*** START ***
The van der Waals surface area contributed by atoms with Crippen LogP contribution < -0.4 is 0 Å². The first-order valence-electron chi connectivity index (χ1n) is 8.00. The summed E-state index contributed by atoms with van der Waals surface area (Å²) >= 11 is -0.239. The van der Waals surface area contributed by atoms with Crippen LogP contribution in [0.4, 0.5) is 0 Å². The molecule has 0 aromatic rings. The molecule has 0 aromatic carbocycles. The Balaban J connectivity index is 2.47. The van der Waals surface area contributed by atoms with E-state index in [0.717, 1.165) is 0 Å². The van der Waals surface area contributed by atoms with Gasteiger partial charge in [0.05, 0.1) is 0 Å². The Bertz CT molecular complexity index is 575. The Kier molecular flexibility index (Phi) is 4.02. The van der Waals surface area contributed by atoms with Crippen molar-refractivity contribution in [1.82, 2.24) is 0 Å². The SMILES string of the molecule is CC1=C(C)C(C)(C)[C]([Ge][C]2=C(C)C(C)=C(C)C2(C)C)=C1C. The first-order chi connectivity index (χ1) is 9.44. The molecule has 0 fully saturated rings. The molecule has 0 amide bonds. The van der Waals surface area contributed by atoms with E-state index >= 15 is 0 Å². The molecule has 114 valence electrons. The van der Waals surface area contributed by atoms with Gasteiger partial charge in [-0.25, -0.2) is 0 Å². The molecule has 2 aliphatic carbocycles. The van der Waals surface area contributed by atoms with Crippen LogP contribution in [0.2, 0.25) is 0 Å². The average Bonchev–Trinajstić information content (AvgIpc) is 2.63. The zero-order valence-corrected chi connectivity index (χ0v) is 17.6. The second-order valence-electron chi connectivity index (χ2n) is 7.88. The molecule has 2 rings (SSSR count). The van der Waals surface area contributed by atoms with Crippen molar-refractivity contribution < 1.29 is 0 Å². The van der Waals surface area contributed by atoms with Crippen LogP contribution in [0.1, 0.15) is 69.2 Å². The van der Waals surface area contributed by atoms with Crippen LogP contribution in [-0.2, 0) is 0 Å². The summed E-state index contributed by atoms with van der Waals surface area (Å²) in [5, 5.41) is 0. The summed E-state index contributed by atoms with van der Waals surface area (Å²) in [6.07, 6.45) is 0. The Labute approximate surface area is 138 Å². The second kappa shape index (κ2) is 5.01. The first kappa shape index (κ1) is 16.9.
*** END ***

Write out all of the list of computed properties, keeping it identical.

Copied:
The van der Waals surface area contributed by atoms with Crippen LogP contribution < -0.4 is 0 Å². The first-order valence-electron chi connectivity index (χ1n) is 8.00. The summed E-state index contributed by atoms with van der Waals surface area (Å²) >= 11 is -0.239. The van der Waals surface area contributed by atoms with Crippen LogP contribution in [0.4, 0.5) is 0 Å². The molecule has 0 aromatic rings. The molecule has 0 aromatic carbocycles. The Balaban J connectivity index is 2.47. The van der Waals surface area contributed by atoms with E-state index in [0.717, 1.165) is 0 Å². The van der Waals surface area contributed by atoms with Gasteiger partial charge in [0.05, 0.1) is 0 Å². The Bertz CT molecular complexity index is 575. The Kier molecular flexibility index (Phi) is 4.02. The van der Waals surface area contributed by atoms with Crippen molar-refractivity contribution in [1.82, 2.24) is 0 Å². The SMILES string of the molecule is CC1=C(C)C(C)(C)[C]([Ge][C]2=C(C)C(C)=C(C)C2(C)C)=C1C. The first-order chi connectivity index (χ1) is 9.44. The molecule has 0 fully saturated rings. The molecule has 0 amide bonds. The van der Waals surface area contributed by atoms with E-state index >= 15 is 0 Å². The molecule has 114 valence electrons. The van der Waals surface area contributed by atoms with Gasteiger partial charge in [-0.25, -0.2) is 0 Å². The molecule has 2 aliphatic carbocycles. The van der Waals surface area contributed by atoms with Crippen LogP contribution in [0.2, 0.25) is 0 Å². The average Bonchev–Trinajstić information content (AvgIpc) is 2.63. The zero-order valence-corrected chi connectivity index (χ0v) is 17.6. The second-order valence-electron chi connectivity index (χ2n) is 7.88. The molecule has 2 rings (SSSR count). The van der Waals surface area contributed by atoms with Crippen molar-refractivity contribution < 1.29 is 0 Å². The van der Waals surface area contributed by atoms with Crippen LogP contribution in [0.1, 0.15) is 69.2 Å². The van der Waals surface area contributed by atoms with Crippen LogP contribution in [-0.2, 0) is 0 Å². The summed E-state index contributed by atoms with van der Waals surface area (Å²) in [5, 5.41) is 0. The summed E-state index contributed by atoms with van der Waals surface area (Å²) in [6.07, 6.45) is 0. The Labute approximate surface area is 138 Å². The second kappa shape index (κ2) is 5.01. The first kappa shape index (κ1) is 16.9.